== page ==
We are going to keep our discussion of bacteria and viruses very narrow as they relate to keeping your home healthy. Bacteria are everywhere. Some good, some bad. We want to understand the bad ones, and figure out how to limit their impact on us in our homes.
Bacteria cause infections- viruses are different but cause nasty things like influenza- the flu, and the common cold. Viruses run you down and certain bacteria take advantage. Catching a common cold can take you through a sore throat- a bacterial infection and even sinus infections and pneumonia which is of course an infection caused by the bacillus pneumococcus.
Bacteria and viruses also can make some diseases, like asthma, worse.
Studies have shown that co-infections with viruses and bacteria are linked to children’s asthma and cold symptoms. Researchers with the National Institute of Allergy and Infectious Diseases have found that combined viral and bacterial infections are associated with the increase in asthma symptoms that many children experience during the fall.
So what can we do to protect our family from bad bacteria and viruses?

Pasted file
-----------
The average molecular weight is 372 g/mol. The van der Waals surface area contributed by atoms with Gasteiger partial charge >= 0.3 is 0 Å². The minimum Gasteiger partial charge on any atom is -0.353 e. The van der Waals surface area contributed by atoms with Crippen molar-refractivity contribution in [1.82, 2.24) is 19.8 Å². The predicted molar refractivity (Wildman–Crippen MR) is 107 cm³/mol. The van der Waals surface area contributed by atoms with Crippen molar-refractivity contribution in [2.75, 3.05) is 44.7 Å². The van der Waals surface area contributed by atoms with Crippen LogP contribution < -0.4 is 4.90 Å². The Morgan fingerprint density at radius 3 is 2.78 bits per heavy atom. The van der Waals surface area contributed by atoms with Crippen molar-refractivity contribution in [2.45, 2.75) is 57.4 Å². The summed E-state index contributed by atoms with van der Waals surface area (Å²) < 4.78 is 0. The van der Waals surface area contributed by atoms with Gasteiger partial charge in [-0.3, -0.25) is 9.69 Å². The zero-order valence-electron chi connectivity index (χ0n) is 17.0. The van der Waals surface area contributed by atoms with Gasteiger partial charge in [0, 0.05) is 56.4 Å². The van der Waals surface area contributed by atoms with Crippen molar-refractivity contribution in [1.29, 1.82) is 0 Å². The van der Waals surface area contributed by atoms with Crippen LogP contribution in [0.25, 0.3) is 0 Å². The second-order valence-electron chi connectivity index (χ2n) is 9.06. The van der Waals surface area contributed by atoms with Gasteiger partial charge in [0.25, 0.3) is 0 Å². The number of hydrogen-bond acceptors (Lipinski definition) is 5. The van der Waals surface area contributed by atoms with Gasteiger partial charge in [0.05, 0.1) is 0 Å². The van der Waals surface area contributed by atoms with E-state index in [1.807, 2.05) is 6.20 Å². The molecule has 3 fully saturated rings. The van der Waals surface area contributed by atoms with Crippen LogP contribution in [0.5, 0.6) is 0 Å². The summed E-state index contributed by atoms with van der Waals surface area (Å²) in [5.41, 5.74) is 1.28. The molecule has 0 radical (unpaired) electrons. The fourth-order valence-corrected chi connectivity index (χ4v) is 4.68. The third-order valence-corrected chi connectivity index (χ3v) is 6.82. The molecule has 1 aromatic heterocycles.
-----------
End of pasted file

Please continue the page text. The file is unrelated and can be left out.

OK, the biggest factor with spreading viruses and bacteria are our own behaviors. Sneezing or coughing into your your hand, or into a folded elbow can help us all protect each other from airborne viruses and bacteria.
Controlling the humidity of the Home can help protect us from bacteria and viruses.
The humidity level of the house is another critical battleground of control. Damp, humid air can increase the survival rate of viruses and bacteria indoors. Humid air in your house helps these droplets of mucus last longer floating about in the air and give them more opportunity to get sucked up a family members nose.
Keeping the house at a level of humidity lower than 50% can help minimize the eficacy of these little disease droplets to survive and thrive in the next host… maybe you.
Controlling moisture indoors can limit the spread of these infectious diseases and also limit mold, dust mite and cockroach growth. We put humidity into perspective here.
Effective Ventilation can help control bacteria and viruses.
Effective ventilation may also help keep bacteria, viruses and other pollutants out of the indoor air. Research shows that air flow and ventilation can affect how diseases spread indoors. The more stagnant the air is, the more likely diseases are to spread.
Have you ever thought about where your indoor air comes from? High rates of air exchange with the outdoors reduces air infiltration and conditioned air loss and reduces the humidity load but also makes the air potentially more stagnant. The idea of where our indoor air comes from and the concept of active ventilation are discussed here.